be trying to bring everybody in, and what he is basically saying is that


Jeremy Corbyn has been too left-wing, and that he has to widen


his tent. I agree, that Sadiq Khan has played a blinder since he won


the election, and something else he said today, we do not win elections


by talking to people who already vote Labour. Tony Blair knew that in


1997, you only win number 10 by winning the middle ground. It is the


same in America, Ronald Reagan won the White House by ringing the


Reagan Democrats, you can only win if you have a broad appeal. You have


to wonder how vulnerable Jeremy Corbyn is now, having got through


the elections in a better way, than many people thought. I think he is


vulnerable at the moment. Trouble with Scotland, for example, which we


lost, the SNP is left-leaning, that is why Labour has lost its vote,


particularly to them, and the Tory candidate, she sounds like a great


character, and the public loved characters. But she did not mention


the word Conservative. She became a proper opposition to the SNP. What


Jeremy Corbyn has to do in England, he has to get the 13% swing, so he


has to bring a lot of Tories into the tent as well. I would like to


move on. We will stay with the Independent, but move on to the


Baftas. The director of Wolff Paul, who won best drama, saying BBC faces


life as a state broadcaster like North Korea. He came out fighting


for the BBC. He was accorded a standing ovation. He said John


Whittingdale's suggest that you should move popular programmes like


strictly come dancing, it was they were too popular, is absolutely


ludicrous. Peter Kosminsky said, quite rightly, that the BBC would


face life as a straight broadcaster -- state broadcaster like North


Korea. The BBC is the greatest thing this country has ever done after the


NHS, I speak to a lot of foreign journalists and my work, and they


are completely gobsmacked that some papers in this country attack it so


much, it is one of our great glories of democracy. Which other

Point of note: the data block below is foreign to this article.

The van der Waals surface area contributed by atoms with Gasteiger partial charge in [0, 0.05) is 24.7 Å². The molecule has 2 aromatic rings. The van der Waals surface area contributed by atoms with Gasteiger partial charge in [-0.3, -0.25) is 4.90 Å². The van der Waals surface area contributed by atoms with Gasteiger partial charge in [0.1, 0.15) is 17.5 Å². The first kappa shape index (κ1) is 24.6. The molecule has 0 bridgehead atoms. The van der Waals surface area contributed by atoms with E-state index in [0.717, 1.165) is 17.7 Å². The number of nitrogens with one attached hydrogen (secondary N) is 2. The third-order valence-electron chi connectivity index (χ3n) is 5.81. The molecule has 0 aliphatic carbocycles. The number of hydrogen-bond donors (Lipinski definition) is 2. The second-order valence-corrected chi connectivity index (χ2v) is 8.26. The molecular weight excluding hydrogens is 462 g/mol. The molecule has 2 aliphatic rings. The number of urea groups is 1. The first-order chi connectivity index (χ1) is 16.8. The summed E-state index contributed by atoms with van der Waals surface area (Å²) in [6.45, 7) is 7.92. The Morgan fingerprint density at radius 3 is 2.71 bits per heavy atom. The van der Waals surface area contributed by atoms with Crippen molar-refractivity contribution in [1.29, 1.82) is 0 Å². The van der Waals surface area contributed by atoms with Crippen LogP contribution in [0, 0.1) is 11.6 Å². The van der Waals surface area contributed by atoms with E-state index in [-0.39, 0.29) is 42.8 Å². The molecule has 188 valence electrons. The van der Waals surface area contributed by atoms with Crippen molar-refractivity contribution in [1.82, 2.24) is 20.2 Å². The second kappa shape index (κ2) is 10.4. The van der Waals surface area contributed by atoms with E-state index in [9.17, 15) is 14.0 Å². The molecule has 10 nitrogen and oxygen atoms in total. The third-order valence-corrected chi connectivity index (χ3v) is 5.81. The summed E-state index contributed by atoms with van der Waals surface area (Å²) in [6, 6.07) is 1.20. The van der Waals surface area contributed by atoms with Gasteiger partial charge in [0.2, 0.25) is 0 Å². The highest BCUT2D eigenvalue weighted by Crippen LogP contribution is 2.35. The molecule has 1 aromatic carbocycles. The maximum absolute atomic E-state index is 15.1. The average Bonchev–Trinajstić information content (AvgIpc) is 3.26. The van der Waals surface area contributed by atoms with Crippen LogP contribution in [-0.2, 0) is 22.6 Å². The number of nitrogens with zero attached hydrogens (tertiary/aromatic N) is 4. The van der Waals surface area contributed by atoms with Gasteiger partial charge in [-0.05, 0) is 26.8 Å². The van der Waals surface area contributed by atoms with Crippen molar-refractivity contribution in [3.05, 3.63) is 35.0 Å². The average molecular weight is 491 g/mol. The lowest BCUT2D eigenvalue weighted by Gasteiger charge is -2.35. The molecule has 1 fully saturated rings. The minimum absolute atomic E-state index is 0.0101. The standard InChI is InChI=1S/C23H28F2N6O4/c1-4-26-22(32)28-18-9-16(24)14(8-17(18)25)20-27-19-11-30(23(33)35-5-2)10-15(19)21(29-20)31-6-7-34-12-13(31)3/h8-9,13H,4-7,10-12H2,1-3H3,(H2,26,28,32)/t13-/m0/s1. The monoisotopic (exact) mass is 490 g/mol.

broadcaster in the world, would have brought about the downfall of its


director-general by interviewing him on one of its own programmes. It is


extraordinary. For some people the BBC has been too commercially


aggressive at times, to the detriment of its competitors, when


it has the advantage and the privileged position of receiving the


licence fee. It is not perfect. I have worked over the years


intermittently at the BBC, I do work for an outfit so I can say what they


like, but it has done plenty of wonderful things. Peter Kosminsky


joined the BBC around the same time I started popping up on BBC


breakfast. Peter is a classic example of somebody who got his


first rake, and he has done so many admired programmes, not all for the


BBC, will fall happens to be. He has a broader view of its place. --


Wolff Hall. He is also no supporter of the labour government. He made


the film, the government, years ago, which was about the way the Labour


Party behaved around Calais and the Hutton enquiry. He is very much a


mutual person, -- neutral person. He needs to be respected even more in


his position. Let's look at the Guardian. Another BBC programme that


won the features award, this time Appetite for Success, a little


mention for the great British break off when, -- take off winner. Did


you ever think you would see that picture in the paper, Mary Berry


always looks superb, and is leading one of the best watched programmes


in the whole country, and the thing that they are missing when they have


a look at the BBC, there is a lot of these programmes, a lot of people


are baking now, they are dancing out, because strictly come dancing


is... It may be spurious to say so, but lots of commentators said that


Nadia Hussein's victory allowed more people to understand, what people


like Nadia and her background were like, then documentaries. She was


presented as a human being, a delightful human being, which is the


great thing that television can do, it can open at up into other worlds


which we could not otherwise enter. We will wait and see. Hands off,


Whittingdale! We have to move on. Quickly, before I get in trouble.


There will be a lot of people who agree with John Whittingdale.


International New York Times,, the Republican Party in two mines about


whether Donald Trump really should be their presidential candidate, as


he is. I am so full of news about the Baftas, I can't find it. It does


not matter what Trump does, the public loved him because he is the


celebrity and he speaks his mind, and they are sick of stereotypical


politicians. That is part of the reason, and the Republican Party


is, in the greatest disarray has ever been in, there is resilient


programme in Scotland, the land of my fathers, there was a horrific, he


took the Scottish government to the cleaners over a golf course that he


set up in an area of natural beauty, an important scientific beauty site,


and he skinned them, and Alex summoned -- Alex Salmond said that


on television. As a liberal person I am delighted he is going to get the


rubber to nomination, because even Republicans will vote Hillary


Clinton. The Republican nomination. Some will. There was a supporter of


John McCain who was the previous Republican candidate who said he


would vote for Clinton. There will be lots of people who we talk about,


the middle ground, who will go to Clinton, and is absolutely at will


not get in. Oh dear. Allegedly. Let's finish there. Thank you so


much, James, thank you. Coming up next it is the film review.


Download Subtitles